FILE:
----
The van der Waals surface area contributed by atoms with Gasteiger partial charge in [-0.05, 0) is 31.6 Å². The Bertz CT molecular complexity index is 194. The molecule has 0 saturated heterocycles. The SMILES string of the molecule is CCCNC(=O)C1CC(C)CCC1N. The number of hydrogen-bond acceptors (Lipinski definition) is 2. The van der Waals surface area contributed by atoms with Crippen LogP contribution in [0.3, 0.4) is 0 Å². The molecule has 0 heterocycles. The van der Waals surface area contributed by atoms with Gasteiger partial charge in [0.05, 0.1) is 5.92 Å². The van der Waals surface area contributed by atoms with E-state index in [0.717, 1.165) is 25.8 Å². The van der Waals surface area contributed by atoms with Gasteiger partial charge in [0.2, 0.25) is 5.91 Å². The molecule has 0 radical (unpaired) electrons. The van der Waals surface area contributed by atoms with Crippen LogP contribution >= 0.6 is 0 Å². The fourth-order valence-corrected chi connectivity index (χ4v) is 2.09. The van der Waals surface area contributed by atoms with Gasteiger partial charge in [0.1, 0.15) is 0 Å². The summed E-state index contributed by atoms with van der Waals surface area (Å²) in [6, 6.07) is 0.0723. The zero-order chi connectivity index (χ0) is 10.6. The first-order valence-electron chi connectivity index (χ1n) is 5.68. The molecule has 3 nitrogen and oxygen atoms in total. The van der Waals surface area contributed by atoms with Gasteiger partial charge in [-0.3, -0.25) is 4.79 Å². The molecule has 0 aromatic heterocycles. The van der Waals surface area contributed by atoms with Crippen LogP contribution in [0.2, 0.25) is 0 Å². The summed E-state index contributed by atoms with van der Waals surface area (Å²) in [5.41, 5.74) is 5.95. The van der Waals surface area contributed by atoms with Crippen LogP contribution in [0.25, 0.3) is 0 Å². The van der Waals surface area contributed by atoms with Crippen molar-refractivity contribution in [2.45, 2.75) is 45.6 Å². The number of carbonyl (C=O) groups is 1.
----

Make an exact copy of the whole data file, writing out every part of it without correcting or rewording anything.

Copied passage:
The van der Waals surface area contributed by atoms with Gasteiger partial charge in [-0.05, 0) is 31.6 Å². The Bertz CT molecular complexity index is 194. The molecule has 0 saturated heterocycles. The SMILES string of the molecule is CCCNC(=O)C1CC(C)CCC1N. The number of hydrogen-bond acceptors (Lipinski definition) is 2. The van der Waals surface area contributed by atoms with Crippen LogP contribution in [0.3, 0.4) is 0 Å². The molecule has 0 heterocycles. The van der Waals surface area contributed by atoms with Gasteiger partial charge in [0.05, 0.1) is 5.92 Å². The van der Waals surface area contributed by atoms with E-state index in [0.717, 1.165) is 25.8 Å². The van der Waals surface area contributed by atoms with Gasteiger partial charge in [0.2, 0.25) is 5.91 Å². The molecule has 0 radical (unpaired) electrons. The van der Waals surface area contributed by atoms with Crippen LogP contribution >= 0.6 is 0 Å². The fourth-order valence-corrected chi connectivity index (χ4v) is 2.09. The van der Waals surface area contributed by atoms with Gasteiger partial charge in [0.1, 0.15) is 0 Å². The summed E-state index contributed by atoms with van der Waals surface area (Å²) in [6, 6.07) is 0.0723. The zero-order chi connectivity index (χ0) is 10.6. The first-order valence-electron chi connectivity index (χ1n) is 5.68. The molecule has 3 nitrogen and oxygen atoms in total. The van der Waals surface area contributed by atoms with Gasteiger partial charge in [-0.3, -0.25) is 4.79 Å². The molecule has 0 aromatic heterocycles. The van der Waals surface area contributed by atoms with Crippen LogP contribution in [0.2, 0.25) is 0 Å². The summed E-state index contributed by atoms with van der Waals surface area (Å²) in [5.41, 5.74) is 5.95. The van der Waals surface area contributed by atoms with Crippen LogP contribution in [0.25, 0.3) is 0 Å². The van der Waals surface area contributed by atoms with Crippen molar-refractivity contribution in [2.45, 2.75) is 45.6 Å². The number of carbonyl (C=O) groups is 1.